Airtight Casemaking Planes by MOSELEY
12th September 2015
A wonderful group of 9 airtight casemaking moulding planes by MOSELEY of London, part of a private MOSELEY collection.
The gentleman’s ‘curio cabinet’ of the 19th century was developed and enlarged by museums to house their exhibits. Well before the days of air conditioning and effective chemical methods of conservation the main emphasis was placed on reducing the flow of air and associated dust and damp which could otherwise lead to the decay or degradation of fragile exhibits. Hence the airtight joint was adopted by the museum sector.
This group includes a set of three planes to make single joints plus a set of three to make double joints. Because of the accuracy required all planes were fenced. A fourth plane, the combined hollow and fillet, was used to form a separate piece inserted to the head and foot of the case and forming a stop.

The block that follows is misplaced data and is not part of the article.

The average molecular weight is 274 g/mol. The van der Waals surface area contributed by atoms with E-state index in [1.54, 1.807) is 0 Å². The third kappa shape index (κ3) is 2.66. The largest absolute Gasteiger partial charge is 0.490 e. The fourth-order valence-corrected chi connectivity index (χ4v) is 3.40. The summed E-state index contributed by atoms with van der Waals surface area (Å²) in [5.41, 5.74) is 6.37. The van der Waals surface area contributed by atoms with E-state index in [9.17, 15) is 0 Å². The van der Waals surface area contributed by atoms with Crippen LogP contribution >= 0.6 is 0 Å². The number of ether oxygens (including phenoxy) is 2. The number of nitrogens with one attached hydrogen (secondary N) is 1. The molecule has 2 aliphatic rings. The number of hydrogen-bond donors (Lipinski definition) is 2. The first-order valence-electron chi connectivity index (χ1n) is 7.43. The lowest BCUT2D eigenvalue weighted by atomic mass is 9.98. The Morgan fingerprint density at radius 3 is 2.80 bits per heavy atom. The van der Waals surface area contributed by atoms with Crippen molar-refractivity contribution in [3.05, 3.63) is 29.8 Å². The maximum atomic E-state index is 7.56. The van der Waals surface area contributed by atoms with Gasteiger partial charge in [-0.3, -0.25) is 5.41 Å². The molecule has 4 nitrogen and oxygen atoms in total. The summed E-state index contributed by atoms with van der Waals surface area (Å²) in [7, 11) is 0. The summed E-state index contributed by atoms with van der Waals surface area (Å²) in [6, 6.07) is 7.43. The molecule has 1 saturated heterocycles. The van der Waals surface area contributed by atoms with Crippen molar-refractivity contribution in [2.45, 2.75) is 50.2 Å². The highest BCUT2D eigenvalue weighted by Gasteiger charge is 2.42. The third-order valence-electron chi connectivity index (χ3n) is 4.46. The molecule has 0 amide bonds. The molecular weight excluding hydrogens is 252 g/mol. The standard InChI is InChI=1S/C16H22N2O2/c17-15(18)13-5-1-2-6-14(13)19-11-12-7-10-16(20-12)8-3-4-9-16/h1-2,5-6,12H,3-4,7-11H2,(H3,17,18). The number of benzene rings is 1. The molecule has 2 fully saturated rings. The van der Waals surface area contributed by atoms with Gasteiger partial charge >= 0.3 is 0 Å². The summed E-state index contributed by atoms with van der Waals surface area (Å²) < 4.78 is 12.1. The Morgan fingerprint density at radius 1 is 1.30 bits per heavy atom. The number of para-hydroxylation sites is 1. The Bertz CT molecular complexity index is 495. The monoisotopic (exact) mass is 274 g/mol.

The other type of plane required to form the joints where the door stiles meet is the hook joint plane, this group includes the two fully boxed and long brass fenced examples shown above and below.
Airtight planes sometimes appear, mainly as single items and rarely in completes sets in excellent condition such as these.
Further details on airtight casemaking and these specialist planes by Mark Rees can be found in The Tool and Trades History Society’s Journal No.4 from 1987.
Enjoy the photographs.
OLD HAND TOOLS